Why is website accessibility important to the continued success of your website? Because it not only gives you a competitive edge and makes it easier for your current users to access your website, it also opens the door to a lucrative, often untapped audience.
In this blog post, we’ll explore the top three reasons website accessibility is important to the health and success of your business.
But first, what is website accessibility?
Website accessibility refers to the implementation of standards, practices, technologies, and design that improves the digital experience on websites, online tools, and devices for people with disabilities. In short, website accessibility ensures people who visit your website can read and interact with its content.
3 Reasons Why You Need to Implement Website Accessibility Best Practices
#1 Minimize Legal Risk
Building websites with accessibility in mind is a trend that is here to stay. Companies of all sizes are beginning to understand the importance of accessibility and the impact that inaccessibility has on their business. In recent years, we have seen a substantial increase in accessibility-related litigation for violation of the American Disabilities Act (ADA), a civil rights law that prohibits discrimination against people with disabilities. Globally, countries are adopting disability standards to ensure people with disabilities have access to online products and services. In the U.S., the Web Content Accessibility Guidelines (WCAG 2.1) Level AA guidelines are the current industry standard for creating accessible websites. While maintaining your website’s ADA compliance is a legitimate reason for adopting accessibility standards, there are additional benefits for incorporating accessibility into your website.
Not sure how can you ensure ADA compliance for your website and minimize legal risk? Red Door can help. Learn more about our website development and accessibility services.
#2 Increased Market Share
Did you know that approximately 26% of the U.S. population has a disability? Designing for accessibility on your website means reaching many more customers and increasing your market share. According to W3C’s Web Accessibility initiative, “annual discretionary spending of people with disabilities in the US is over $200 billion,” and for the most part remains an untapped market. For companies in the global market, discretionary spending is in the trillions. These numbers are projected to grow as the U.S. population ages. When websites are not accessible to users with disabilities, companies miss out on revenue opportunity as users will completely abandon their website and never return if they are inaccessible, most often ending up at competitor sites.
#3 Better User Experience for all Customers
Incorporating inclusive web design means reaching the most diverse group of customers possible. Often, it results in innovative design and better user experience and usability for all users, not just users with disabilities. For example, ensuring there is enough contrast between text and the background, makes it easier for users who have low vision or color blindness to see text. Likewise, ensuring there is enough text contrast makes it easier for sighted users to read content on a wide range of devices and in many kinds of environments (low light environments, for example). While ensuring text contrast may not be a complete accessibility barrier for a sighted person, they certainly benefit from this design inclusion. This is true for many design features and functionality outlined in WCAG 2.1.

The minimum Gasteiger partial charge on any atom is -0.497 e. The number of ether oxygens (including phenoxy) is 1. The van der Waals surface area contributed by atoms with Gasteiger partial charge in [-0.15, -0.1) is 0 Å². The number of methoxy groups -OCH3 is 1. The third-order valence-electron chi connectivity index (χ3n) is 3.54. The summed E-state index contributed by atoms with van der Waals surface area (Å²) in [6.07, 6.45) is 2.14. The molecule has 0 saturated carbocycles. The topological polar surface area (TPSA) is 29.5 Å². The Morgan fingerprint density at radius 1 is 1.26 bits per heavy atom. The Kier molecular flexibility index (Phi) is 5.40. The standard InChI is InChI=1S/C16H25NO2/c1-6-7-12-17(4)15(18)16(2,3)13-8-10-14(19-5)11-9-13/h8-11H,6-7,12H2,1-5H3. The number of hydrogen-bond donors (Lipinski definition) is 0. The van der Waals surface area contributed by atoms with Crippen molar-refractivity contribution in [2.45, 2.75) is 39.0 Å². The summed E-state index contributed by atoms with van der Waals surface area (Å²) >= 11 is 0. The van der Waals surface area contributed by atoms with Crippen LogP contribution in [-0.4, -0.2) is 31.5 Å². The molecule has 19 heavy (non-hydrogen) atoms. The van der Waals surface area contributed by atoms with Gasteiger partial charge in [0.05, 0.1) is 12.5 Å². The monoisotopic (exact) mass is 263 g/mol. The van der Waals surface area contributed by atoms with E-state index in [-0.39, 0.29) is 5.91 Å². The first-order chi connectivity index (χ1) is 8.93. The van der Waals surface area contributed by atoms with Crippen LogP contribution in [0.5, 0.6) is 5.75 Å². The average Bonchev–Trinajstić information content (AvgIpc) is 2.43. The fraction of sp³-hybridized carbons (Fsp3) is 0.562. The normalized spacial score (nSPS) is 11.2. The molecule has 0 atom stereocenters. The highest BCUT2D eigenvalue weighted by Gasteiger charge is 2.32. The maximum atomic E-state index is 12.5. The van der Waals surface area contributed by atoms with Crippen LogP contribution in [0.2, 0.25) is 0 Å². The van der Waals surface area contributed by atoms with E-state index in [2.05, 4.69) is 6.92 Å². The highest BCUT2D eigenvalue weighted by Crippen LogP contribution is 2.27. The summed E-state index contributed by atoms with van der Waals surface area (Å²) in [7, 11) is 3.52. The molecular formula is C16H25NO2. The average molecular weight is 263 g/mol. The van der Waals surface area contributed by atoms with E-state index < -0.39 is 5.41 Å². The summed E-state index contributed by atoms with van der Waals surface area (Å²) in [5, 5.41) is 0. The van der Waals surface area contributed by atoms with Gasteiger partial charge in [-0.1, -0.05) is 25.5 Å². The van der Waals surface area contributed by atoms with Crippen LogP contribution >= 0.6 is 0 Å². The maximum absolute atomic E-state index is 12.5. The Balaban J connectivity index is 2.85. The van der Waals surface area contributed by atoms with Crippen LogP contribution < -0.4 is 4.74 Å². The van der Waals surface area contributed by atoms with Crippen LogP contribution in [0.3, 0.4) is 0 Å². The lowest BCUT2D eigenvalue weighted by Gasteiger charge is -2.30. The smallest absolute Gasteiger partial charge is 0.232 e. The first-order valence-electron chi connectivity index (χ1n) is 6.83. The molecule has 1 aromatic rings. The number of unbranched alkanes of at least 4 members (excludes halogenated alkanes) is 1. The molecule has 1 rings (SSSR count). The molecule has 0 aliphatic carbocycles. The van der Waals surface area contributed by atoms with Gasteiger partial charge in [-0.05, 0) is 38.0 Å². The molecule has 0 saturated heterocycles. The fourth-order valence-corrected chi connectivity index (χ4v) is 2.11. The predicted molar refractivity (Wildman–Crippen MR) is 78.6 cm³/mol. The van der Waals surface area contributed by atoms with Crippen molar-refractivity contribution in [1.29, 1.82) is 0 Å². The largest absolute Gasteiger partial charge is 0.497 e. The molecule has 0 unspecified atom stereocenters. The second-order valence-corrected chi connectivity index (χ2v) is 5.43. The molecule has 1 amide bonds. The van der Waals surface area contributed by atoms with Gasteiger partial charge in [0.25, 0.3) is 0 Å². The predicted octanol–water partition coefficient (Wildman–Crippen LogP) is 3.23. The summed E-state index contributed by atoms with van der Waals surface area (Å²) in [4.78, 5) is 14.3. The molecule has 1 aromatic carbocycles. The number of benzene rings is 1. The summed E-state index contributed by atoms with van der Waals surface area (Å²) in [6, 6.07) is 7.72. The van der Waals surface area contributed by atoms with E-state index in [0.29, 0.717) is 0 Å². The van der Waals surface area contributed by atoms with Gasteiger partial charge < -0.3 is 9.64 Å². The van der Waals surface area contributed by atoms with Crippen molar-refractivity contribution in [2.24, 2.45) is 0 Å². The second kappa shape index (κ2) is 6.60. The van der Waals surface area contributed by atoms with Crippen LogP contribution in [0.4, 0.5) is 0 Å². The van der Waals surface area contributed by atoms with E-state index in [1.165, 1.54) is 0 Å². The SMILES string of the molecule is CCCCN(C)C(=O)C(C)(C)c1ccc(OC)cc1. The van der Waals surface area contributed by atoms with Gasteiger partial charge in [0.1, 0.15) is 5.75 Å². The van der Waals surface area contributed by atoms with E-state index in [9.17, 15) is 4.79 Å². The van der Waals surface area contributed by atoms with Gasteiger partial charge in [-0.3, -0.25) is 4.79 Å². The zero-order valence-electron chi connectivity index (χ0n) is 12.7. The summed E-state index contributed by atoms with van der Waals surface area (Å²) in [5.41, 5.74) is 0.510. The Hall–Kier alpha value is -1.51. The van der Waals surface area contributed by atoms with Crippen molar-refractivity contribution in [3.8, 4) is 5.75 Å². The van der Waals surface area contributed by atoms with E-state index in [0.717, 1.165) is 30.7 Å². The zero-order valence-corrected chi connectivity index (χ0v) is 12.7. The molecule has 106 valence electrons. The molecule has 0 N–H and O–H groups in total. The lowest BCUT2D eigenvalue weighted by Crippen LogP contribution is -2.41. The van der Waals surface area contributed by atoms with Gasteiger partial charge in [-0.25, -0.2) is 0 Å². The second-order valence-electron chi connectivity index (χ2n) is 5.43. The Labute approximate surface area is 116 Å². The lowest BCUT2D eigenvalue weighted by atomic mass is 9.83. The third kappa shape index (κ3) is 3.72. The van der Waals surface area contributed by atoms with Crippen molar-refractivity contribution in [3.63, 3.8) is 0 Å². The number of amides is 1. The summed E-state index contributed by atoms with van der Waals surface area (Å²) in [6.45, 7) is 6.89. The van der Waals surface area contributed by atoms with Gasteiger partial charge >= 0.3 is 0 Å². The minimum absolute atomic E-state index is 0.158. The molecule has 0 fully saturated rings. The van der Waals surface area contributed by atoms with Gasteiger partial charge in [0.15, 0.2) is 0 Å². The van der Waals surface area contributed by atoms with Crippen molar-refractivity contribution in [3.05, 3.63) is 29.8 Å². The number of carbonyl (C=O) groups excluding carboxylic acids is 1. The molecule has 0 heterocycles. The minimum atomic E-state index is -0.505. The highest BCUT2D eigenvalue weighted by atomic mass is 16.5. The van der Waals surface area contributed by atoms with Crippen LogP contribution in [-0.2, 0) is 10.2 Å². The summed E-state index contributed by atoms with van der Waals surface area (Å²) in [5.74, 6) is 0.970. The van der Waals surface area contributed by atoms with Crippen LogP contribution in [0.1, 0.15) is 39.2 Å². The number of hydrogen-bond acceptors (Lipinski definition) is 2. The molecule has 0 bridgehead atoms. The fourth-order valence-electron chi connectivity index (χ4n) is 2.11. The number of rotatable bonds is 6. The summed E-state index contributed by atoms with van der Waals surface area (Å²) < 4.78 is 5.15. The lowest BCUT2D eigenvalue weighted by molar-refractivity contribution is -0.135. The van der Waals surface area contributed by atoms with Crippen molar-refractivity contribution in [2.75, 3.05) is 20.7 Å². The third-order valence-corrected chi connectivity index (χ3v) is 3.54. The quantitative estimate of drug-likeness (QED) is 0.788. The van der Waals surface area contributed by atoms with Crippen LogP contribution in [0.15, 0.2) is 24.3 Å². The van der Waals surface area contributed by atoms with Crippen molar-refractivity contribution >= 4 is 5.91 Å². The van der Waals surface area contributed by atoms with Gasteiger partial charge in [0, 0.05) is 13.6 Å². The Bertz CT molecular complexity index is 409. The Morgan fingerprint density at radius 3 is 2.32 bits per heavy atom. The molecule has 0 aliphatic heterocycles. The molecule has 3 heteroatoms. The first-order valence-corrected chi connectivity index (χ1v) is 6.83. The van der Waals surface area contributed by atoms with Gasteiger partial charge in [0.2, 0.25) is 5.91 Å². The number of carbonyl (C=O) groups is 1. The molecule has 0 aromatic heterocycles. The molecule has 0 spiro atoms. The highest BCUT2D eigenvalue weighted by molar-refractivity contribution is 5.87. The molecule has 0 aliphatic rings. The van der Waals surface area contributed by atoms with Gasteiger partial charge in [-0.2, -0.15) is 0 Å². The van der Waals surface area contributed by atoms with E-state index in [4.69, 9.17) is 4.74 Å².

Another example is including text alternatives for video content, such as captions or subtitles, that allow users who are hard of hearing to follow along by reading. This also benefits users who are not deaf or hard of hearing as they consume content in noisy environments; in fact, this accessibility feature is primarily used by users without disabilities.
“In physical environments, everyone takes advantage of lower curbs, automatic door openers, ramps, and other features provided for disability access. On the web, accessibility features become options that are also often used more widely.” - W3C’s Web Accessibility initiative
Ultimately, designing for accessibility means meeting people where they are by removing barriers and designing a flexible experience. The result is higher conversions, higher customer satisfaction and engagement, expanded overall reach, and an increase in return customers.
New to WCAG? Our user experience and accessibility experts have created a guide to help our audience understand what’s included in Web Content Accessibility Guidelines, and also check out our case study on accessibility for the Shea Homes website.
Color Contrast Example courtesy of eLaHub
When to Incorporate Accessibility into your Website
If you are planning to redesign your website, now is the time to include accessibility as a requirement for your redesign. Including accessibility into the early stages of your website redesign is much more cost efficient and reduces the chances of expensive rework later. It also reduces your legal risk, which can be costly.
If you are not ready for a redesign but want to take steps to become WCAG compliant, it is important to understand the current state of accessibility on your website and to make a plan to proactively bring your website up to the latest industry standards. For help with your redesign or an accessibility audit and roadmap, contact us today.